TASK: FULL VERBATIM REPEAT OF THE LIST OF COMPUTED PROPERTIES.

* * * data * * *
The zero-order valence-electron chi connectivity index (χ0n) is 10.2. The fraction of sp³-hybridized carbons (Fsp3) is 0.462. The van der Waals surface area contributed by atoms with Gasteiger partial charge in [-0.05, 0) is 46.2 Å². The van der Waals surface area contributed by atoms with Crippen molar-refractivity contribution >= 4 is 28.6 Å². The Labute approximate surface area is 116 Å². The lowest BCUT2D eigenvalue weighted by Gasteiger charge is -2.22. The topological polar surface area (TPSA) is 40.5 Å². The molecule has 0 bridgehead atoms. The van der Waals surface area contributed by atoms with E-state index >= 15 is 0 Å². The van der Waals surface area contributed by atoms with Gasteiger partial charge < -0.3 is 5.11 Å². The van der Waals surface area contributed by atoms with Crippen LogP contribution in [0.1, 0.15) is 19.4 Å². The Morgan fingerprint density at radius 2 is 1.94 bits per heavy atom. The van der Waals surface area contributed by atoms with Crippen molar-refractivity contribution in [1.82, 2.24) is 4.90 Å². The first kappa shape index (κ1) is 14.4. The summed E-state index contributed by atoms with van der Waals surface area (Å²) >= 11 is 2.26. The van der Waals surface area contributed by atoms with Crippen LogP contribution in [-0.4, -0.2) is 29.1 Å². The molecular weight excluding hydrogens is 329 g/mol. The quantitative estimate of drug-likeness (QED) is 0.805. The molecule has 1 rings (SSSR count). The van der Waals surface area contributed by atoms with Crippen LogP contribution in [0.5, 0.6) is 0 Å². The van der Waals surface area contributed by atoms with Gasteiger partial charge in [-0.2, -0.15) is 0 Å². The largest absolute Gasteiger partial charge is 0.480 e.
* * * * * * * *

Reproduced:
The zero-order valence-electron chi connectivity index (χ0n) is 10.2. The fraction of sp³-hybridized carbons (Fsp3) is 0.462. The van der Waals surface area contributed by atoms with Gasteiger partial charge in [-0.05, 0) is 46.2 Å². The van der Waals surface area contributed by atoms with Crippen molar-refractivity contribution >= 4 is 28.6 Å². The Labute approximate surface area is 116 Å². The lowest BCUT2D eigenvalue weighted by Gasteiger charge is -2.22. The topological polar surface area (TPSA) is 40.5 Å². The molecule has 0 bridgehead atoms. The van der Waals surface area contributed by atoms with E-state index >= 15 is 0 Å². The van der Waals surface area contributed by atoms with Gasteiger partial charge < -0.3 is 5.11 Å². The van der Waals surface area contributed by atoms with Crippen LogP contribution in [0.1, 0.15) is 19.4 Å². The Morgan fingerprint density at radius 2 is 1.94 bits per heavy atom. The van der Waals surface area contributed by atoms with Crippen molar-refractivity contribution in [1.82, 2.24) is 4.90 Å². The first kappa shape index (κ1) is 14.4. The summed E-state index contributed by atoms with van der Waals surface area (Å²) >= 11 is 2.26. The van der Waals surface area contributed by atoms with Crippen LogP contribution in [-0.4, -0.2) is 29.1 Å². The molecular weight excluding hydrogens is 329 g/mol. The quantitative estimate of drug-likeness (QED) is 0.805. The molecule has 1 rings (SSSR count). The van der Waals surface area contributed by atoms with Crippen LogP contribution in [0.5, 0.6) is 0 Å². The van der Waals surface area contributed by atoms with Gasteiger partial charge in [-0.2, -0.15) is 0 Å². The largest absolute Gasteiger partial charge is 0.480 e.